Seeland-II-C

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Seeland-II-C (Sjælland bracteate 2) is a Scandinavian bracteate from Zealand, Denmark, that has been dated to the Migration period (around 500 AD). The bracteate bears an Elder Futhark inscription which reads as:

hariuha haitika : farauisa : gibu auja : ttt

The final ttt is a triple-stacked Tiwaz rune. This use of the rune is often interpreted as three invocations of the Norse pagan god Tyr.[1]

The central image shows a male's head above a quadruped. This is the defining characteristic of C-bracteates (of which some 400 specimens survive), and is often interpreted as a depiction of the god Odin healing his horse.

Krause translates the inscription as: "Hariuha I am called: the dangerous knowledgeable one: I give chance."[2] farauisa is interpreted as fara-uisa, either "danger-wise" or "travel-wise". Moltke translates this word as "one who is wise about dangers".[3] The giving of "chance" or "luck" in the inscription is evidence of the use of bracteates as amulets.[4]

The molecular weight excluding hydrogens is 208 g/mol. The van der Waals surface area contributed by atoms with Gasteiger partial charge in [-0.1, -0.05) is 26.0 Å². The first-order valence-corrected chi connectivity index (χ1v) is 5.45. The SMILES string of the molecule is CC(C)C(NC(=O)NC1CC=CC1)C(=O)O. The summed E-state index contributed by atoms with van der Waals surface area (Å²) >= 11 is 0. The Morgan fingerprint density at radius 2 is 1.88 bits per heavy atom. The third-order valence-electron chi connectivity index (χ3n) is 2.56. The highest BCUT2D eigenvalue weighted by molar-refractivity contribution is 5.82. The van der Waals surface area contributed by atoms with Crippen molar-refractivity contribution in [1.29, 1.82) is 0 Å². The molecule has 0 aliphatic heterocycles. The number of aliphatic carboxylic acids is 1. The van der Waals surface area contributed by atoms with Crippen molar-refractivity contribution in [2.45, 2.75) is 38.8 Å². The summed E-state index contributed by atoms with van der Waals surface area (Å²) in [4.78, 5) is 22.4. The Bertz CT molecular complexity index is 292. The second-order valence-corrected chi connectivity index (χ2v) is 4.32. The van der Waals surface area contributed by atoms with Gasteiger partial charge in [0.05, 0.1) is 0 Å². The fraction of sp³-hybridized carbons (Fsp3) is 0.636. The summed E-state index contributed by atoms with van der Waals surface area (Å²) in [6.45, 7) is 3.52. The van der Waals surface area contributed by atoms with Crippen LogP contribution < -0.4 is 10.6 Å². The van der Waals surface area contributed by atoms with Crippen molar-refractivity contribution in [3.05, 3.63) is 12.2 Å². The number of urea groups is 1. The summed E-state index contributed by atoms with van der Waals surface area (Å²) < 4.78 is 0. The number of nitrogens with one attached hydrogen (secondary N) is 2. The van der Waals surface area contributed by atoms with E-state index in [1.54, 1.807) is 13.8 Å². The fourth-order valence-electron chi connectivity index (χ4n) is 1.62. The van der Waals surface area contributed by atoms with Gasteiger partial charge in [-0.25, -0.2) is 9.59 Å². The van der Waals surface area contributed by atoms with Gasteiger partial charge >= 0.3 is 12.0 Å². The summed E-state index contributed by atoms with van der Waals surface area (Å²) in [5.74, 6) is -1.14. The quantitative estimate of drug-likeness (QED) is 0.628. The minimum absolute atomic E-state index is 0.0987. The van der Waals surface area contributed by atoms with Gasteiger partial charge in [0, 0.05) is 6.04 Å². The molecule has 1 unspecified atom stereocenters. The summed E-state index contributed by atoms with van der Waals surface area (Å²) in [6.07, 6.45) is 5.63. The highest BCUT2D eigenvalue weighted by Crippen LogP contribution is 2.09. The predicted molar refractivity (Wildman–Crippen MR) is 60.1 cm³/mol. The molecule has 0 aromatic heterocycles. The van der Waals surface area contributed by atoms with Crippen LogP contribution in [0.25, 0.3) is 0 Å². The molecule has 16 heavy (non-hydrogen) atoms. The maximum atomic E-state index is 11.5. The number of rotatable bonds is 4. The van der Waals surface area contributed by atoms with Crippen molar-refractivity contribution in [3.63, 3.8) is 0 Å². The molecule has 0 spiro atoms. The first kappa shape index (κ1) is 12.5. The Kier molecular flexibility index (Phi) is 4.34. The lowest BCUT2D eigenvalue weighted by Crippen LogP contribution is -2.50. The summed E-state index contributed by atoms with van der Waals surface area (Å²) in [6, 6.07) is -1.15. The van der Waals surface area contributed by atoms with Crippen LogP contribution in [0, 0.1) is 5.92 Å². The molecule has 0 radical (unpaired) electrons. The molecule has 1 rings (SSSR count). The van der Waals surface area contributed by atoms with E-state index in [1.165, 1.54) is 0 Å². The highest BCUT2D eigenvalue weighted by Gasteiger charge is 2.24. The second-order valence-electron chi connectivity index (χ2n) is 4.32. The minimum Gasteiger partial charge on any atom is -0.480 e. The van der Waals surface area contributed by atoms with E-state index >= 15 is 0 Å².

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References[edit]

  1. ^ Spurkland, Terje (2005). Norwegian Runes and Runic Inscriptions. Boydell Press. p. 12. ISBN 1-84383-186-4. 
  2. ^ Krause, W. (1971). Die Sprache der Urnordischen Runeninschriften. ISBN 3-533-02179-3.
  3. ^ Moltke, Erik (1976). Runerne i Danmark og deres Oprindelse. ISBN 87-553-0426-5. Published in English as Runes and their Origin: Denmark and Elsewhere.
  4. ^ Looijenga, Tineke (2003). Texts and Contexts of the Oldest Runic Inscriptions. Brill. p. 213. ISBN 90-04-12396-2. 

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